The final steps of an historic process to hand back ownership of Te Puia to local iwi has been signed off today in Rotorua.
During a ceremony held at Rotowhio Marae at Te Puia, the Crown, represented by Maori Development Minister Te Ururoa Flavell, signed a vesting agreement that will lead to the iconic Te Puia New Zealand Maori Arts and Crafts Institute business being vested into Wahiao Tuhourangi o Whakarewarewa and Ngati Whakaue interests.
Whakarewarewa Joint Trust (WJT) chairman Malcolm Short said the agreement was significant and unique in a number of ways but the final handover process would take at least another year to complete.
"The Te Puia vesting is a unique arrangement between us and the Crown which is based on our historical association and involvement with the Te Puia business.
"It also looks to forge and foster a better future relationship with the Crown."
However, Mr Short said the vesting did not settle any outstanding Treaty of Waitangi claims, which was also unique.
The signing follows a postal vote run by Election Services NZ in June and July.
Mr Short said the vesting was supported by a vast majority of the more than 2000 people who chose to have their say in the process.
"The support received through the postal vote was not a close thing," Mr Short said.
"It was overwhelmingly in favour.
"Both Pukeroa Oruawhata Trust and Wahiao Tuhourangi support was over 90 per cent and the three Ngati Whakaue hapu of Ngati Hurungaterangi, Ngati Taeotu and Ngati Kahu was over 76 per cent.
"The WJT role in the Te Puia business was to enable negotiations to occur for the purpose of vesting in a new entity, essentially ended when we signed the agreement today.
"From here the vesting process will be run by Te Puia NZMACI Management Limited, the management arm of the new future owner the Te Puia NZMACI Limited Partnership."
HTK Te Puia trustee, Bryce Murray, acknowledged the "hard work and determination of those who had toiled away over the decades to bring the people to this point".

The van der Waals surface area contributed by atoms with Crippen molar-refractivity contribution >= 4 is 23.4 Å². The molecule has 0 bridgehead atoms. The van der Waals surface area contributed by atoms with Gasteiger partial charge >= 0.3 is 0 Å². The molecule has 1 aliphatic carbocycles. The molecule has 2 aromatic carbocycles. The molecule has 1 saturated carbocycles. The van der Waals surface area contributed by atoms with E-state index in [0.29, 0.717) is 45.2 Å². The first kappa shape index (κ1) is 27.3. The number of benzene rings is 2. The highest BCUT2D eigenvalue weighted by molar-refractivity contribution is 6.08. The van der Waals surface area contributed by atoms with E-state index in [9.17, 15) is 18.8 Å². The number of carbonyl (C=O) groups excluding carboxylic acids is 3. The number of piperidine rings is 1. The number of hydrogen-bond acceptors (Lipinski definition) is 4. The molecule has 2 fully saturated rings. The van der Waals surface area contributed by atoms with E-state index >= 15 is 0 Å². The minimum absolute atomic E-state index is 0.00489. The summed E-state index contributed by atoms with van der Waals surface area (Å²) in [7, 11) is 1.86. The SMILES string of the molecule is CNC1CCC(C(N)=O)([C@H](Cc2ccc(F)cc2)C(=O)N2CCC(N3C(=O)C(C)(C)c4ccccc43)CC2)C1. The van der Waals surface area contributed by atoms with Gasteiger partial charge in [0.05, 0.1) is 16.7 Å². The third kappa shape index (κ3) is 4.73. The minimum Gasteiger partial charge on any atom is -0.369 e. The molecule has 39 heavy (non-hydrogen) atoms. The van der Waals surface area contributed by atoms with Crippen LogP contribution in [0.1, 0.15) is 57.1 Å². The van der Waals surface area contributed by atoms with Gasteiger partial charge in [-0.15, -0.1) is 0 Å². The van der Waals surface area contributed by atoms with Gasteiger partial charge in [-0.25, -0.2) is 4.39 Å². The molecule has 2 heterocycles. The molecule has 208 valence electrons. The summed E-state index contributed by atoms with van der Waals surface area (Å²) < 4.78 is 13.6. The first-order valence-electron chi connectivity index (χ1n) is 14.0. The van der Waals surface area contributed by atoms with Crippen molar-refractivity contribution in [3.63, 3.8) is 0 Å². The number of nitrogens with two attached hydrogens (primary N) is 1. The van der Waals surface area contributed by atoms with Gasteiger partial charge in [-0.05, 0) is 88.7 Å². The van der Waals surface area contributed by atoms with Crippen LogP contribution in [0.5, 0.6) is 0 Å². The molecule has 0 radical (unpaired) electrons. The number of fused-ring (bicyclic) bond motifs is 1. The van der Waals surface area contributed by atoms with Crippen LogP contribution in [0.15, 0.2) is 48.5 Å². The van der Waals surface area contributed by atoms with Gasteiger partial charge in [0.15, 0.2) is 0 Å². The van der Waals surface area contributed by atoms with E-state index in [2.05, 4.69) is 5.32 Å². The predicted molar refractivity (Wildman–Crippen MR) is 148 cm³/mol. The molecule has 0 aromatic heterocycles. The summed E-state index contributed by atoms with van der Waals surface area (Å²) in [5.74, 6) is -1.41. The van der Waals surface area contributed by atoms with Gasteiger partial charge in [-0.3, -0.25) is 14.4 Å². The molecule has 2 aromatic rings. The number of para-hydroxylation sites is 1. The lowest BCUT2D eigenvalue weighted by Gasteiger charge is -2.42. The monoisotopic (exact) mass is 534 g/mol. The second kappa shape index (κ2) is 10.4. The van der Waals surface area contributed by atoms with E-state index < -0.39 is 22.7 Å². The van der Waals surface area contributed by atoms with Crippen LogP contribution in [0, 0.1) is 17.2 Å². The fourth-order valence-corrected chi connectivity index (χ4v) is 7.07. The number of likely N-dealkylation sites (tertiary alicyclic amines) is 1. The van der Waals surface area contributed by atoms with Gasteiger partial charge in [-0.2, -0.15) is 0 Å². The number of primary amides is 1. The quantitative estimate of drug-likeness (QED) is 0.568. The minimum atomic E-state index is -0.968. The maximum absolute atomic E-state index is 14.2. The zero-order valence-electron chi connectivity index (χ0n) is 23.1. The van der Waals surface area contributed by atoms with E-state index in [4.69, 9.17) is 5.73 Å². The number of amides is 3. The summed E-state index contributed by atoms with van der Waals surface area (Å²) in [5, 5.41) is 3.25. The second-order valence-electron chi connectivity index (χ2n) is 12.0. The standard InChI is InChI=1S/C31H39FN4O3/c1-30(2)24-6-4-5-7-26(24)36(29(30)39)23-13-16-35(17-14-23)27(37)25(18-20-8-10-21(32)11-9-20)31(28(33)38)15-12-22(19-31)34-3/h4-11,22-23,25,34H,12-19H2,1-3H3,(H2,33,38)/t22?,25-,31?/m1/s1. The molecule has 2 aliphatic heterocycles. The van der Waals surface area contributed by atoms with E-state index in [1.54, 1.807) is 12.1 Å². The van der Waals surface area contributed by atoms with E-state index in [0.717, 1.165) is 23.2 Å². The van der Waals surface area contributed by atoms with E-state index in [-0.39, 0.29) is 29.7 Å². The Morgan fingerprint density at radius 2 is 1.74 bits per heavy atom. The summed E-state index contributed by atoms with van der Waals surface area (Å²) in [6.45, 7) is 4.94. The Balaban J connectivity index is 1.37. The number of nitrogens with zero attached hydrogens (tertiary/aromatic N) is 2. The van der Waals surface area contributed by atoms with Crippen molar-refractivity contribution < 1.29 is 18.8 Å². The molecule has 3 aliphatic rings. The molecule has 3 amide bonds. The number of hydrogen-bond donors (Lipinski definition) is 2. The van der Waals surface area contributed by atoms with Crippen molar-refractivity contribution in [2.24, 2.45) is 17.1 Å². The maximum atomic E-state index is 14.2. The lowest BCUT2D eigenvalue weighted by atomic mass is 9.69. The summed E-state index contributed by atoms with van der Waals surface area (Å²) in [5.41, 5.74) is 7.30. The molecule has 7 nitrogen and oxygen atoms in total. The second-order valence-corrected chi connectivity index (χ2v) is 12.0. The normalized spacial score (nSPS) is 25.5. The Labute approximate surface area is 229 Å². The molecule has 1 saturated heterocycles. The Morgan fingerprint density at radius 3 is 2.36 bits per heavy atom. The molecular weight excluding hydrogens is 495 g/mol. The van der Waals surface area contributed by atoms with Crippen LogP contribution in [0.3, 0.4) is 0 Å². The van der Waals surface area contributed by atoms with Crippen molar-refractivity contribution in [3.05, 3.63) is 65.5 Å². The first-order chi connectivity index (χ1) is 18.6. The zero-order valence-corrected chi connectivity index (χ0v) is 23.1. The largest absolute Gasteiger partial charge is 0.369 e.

He said the agreement was a big step towards developing some tangible benefits for hapu members in the here and now as well as building a better tomorrow for our future generations.
Mr Murray, an interim director on Te Puia NZMACI Management Limited, said he was positive about the future and was looking forward to the prospects of working with fellow co-directors David Tapsell, Peter Allport and Donna Hall.
"Our key role at this stage will be to have the Vesting Bill drafted, introduced into Parliament and see it passed. That should take about 12 months.
"Once we get closer to the vesting date we will also initiate an ownership transition programme which will include us looking for four additional directors to form the new governance board," he said.
"Te Puia has an excellent reputation and is very well run and that will continue. The cultural and tourism functions that the Te Puia business performs will continue and be enhanced with us as owners. The vesting will not change that."
Mr Flavell said the signing was an important step to strengthen the Crown's relationship with Wahiao Tuhourangi and Ngati Whakaue.
"The iwi have been instrumental in the operation and success of Te Puia and the New Zealand Maori Arts and Crafts Institute, supporting the retention and development of ahurea and toi Maori, as well as providing training in whakairo and raranga," Mr Flavell said.
Mr Flavell said the vesting agreement also ensured the pan-iwi cultural functions provided by the Institute in training the next generation of carvers, weavers and sculptors would continue.
Te Puia chairman Harry Burkhardt said it would be business as usual at the site.
"It is good to see this process progressing, and we look forward to continuing to be involved with any discussions relevant to Te Puia," he said.
"In the meantime, we will continue to focus on running the business effectively and efficiently, fulfilling our legislative mandate and ensuring it is in the best position possible for the new owners once the process is complete.
"Part of that is managing our $22 million site developments, which are progressing well.
"The Wananga Precinct and Wharekai (restaurant and function facilities) are critical in order to better service both the needs of manuhiri (visitors), and our tutors and students in NZMACI as part of our mandate to protect and perpetuate Maori arts and craft.
"Both developments are being carried out without incurring any debt for the organisation, by utilising existing cash reserves, cashflows and a Government tourism development grant."